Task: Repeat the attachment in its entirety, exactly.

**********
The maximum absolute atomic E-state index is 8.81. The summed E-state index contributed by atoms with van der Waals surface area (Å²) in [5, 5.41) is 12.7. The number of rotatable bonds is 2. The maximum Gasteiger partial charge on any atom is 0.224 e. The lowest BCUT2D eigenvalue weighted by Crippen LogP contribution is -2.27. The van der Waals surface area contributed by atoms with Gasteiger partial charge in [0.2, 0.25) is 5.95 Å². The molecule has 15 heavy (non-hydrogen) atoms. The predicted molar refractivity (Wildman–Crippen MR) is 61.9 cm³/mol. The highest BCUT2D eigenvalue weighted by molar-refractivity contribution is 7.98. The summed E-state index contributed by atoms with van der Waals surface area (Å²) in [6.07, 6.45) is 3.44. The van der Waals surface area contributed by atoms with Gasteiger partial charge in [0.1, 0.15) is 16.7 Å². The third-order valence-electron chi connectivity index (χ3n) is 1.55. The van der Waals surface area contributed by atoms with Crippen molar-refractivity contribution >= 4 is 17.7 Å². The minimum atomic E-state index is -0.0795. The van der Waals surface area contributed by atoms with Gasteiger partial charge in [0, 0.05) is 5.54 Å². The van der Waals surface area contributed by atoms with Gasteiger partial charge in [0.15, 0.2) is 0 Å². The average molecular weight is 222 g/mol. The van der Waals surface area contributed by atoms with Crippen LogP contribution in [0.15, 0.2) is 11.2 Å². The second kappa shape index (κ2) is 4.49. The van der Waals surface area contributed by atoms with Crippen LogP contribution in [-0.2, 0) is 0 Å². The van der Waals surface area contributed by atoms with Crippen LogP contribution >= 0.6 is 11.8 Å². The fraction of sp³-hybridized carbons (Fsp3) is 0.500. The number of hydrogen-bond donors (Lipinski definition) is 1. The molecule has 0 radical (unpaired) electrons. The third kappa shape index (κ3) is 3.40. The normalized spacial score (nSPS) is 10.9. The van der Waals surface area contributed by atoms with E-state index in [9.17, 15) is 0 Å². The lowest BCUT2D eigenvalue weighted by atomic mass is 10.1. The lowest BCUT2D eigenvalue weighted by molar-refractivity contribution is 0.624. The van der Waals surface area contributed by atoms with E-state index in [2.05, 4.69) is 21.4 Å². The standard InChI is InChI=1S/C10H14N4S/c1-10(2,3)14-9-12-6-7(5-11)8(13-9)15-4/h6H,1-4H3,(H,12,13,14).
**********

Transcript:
The maximum absolute atomic E-state index is 8.81. The summed E-state index contributed by atoms with van der Waals surface area (Å²) in [5, 5.41) is 12.7. The number of rotatable bonds is 2. The maximum Gasteiger partial charge on any atom is 0.224 e. The lowest BCUT2D eigenvalue weighted by Crippen LogP contribution is -2.27. The van der Waals surface area contributed by atoms with Gasteiger partial charge in [0.2, 0.25) is 5.95 Å². The molecule has 15 heavy (non-hydrogen) atoms. The predicted molar refractivity (Wildman–Crippen MR) is 61.9 cm³/mol. The highest BCUT2D eigenvalue weighted by molar-refractivity contribution is 7.98. The summed E-state index contributed by atoms with van der Waals surface area (Å²) in [6.07, 6.45) is 3.44. The van der Waals surface area contributed by atoms with Gasteiger partial charge in [0.1, 0.15) is 16.7 Å². The third-order valence-electron chi connectivity index (χ3n) is 1.55. The van der Waals surface area contributed by atoms with Crippen molar-refractivity contribution >= 4 is 17.7 Å². The minimum atomic E-state index is -0.0795. The van der Waals surface area contributed by atoms with Gasteiger partial charge in [0, 0.05) is 5.54 Å². The van der Waals surface area contributed by atoms with Gasteiger partial charge in [0.15, 0.2) is 0 Å². The average molecular weight is 222 g/mol. The van der Waals surface area contributed by atoms with Crippen LogP contribution in [0.15, 0.2) is 11.2 Å². The second kappa shape index (κ2) is 4.49. The van der Waals surface area contributed by atoms with Crippen LogP contribution in [-0.2, 0) is 0 Å². The van der Waals surface area contributed by atoms with Crippen LogP contribution >= 0.6 is 11.8 Å². The fraction of sp³-hybridized carbons (Fsp3) is 0.500. The number of hydrogen-bond donors (Lipinski definition) is 1. The molecule has 0 radical (unpaired) electrons. The third kappa shape index (κ3) is 3.40. The normalized spacial score (nSPS) is 10.9. The van der Waals surface area contributed by atoms with E-state index in [9.17, 15) is 0 Å². The lowest BCUT2D eigenvalue weighted by atomic mass is 10.1. The lowest BCUT2D eigenvalue weighted by molar-refractivity contribution is 0.624. The van der Waals surface area contributed by atoms with E-state index in [2.05, 4.69) is 21.4 Å². The standard InChI is InChI=1S/C10H14N4S/c1-10(2,3)14-9-12-6-7(5-11)8(13-9)15-4/h6H,1-4H3,(H,12,13,14).